U.S. CFTC Fires First Salvo at Cryptocurrency Firms

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  • U.S. cryptocurrency exchange Kraken, paid US$1.25 million in fines to settle allegations that it had enabled U.S. residents to trade in illegal margin products linked to Bitcoin and other cryptocurrencies.
  • If regulators genuinely seek to protect the public interest, they should instead work together with those who choose to be regulated, as that will naturally bring more customers within the regulatory orbit.

While the U.S. Securities and Exchange Commission may be jostling for primacy in the Wild West of cryptocurrency regulation, it’s been its rival agency, the U.S. Commodity and Futures Trading Commission that has fired the first salvo against exchanges.

According to a CFTC statement on Tuesday, U.S. cryptocurrency exchange Kraken, paid US$1.25 million in fines to settle allegations that it had enabled U.S. residents to trade in illegal margin products linked to Bitcoin and other cryptocurrencies.

Earlier this month, U.S.-listed cryptocurrency exchange Coinbase Global (-1.98%) walked back plans to launch its cryptocurrency lending product called “Lend” after the SEC threatened to sue should it go ahead.

The CFTC also alleged that Kraken had failed to register itself with the agency as a futures commission merchant.

“Margined, leveraged or financed digital asset trading offered to retail U.S. customers must occur on properly registered and regulated exchanges in accordance with all applicable laws and regulations.”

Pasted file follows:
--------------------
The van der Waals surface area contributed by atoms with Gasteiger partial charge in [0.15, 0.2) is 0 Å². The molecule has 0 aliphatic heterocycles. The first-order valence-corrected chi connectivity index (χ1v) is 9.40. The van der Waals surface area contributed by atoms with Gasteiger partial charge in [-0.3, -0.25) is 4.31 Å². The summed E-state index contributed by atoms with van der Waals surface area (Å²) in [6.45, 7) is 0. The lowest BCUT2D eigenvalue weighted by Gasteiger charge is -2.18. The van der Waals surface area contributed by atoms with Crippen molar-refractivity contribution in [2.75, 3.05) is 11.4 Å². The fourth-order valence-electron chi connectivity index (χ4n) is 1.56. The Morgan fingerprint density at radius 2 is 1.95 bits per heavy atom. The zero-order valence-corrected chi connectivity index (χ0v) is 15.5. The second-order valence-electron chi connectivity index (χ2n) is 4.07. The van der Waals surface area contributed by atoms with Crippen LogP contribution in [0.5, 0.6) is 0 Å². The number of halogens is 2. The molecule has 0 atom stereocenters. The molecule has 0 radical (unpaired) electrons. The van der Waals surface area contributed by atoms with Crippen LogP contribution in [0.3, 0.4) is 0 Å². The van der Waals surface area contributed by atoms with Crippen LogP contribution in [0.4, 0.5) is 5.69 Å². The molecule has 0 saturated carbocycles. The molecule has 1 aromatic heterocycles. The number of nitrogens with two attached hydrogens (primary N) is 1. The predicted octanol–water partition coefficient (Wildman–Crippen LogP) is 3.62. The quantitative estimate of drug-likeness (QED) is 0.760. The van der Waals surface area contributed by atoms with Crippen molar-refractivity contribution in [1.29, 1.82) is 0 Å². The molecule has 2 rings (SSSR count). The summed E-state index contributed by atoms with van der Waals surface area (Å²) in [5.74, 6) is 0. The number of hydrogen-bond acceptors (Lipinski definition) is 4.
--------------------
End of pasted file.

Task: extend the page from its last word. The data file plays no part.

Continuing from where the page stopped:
The statement highlights the uneven playing field that cryptocurrency exchanges operate in, with those that pursue regulatory compliance being hamstrung by trigger-happy regulators, while offshore cryptocurrency exchanges that still find means to cater to U.S. residents allowed to offer a smorgasbord of investment and trading options.

Products such as cryptocurrency lending and derivatives have long been offered by offshore cryptocurrency exchanges domiciled in places like the Bahamas and Seychelles.

And it’s not entirely clear how regulators will police the decentralized finance space, where traders (retail or otherwise) are able to gain access to derivatives via smart contracts, with no barriers to entry or trading.

If regulators genuinely seek to protect the public interest, far from bringing the hammer down on cryptocurrency firms, they should instead work together with those who choose to be regulated, as that will naturally bring more customers within the regulatory orbit.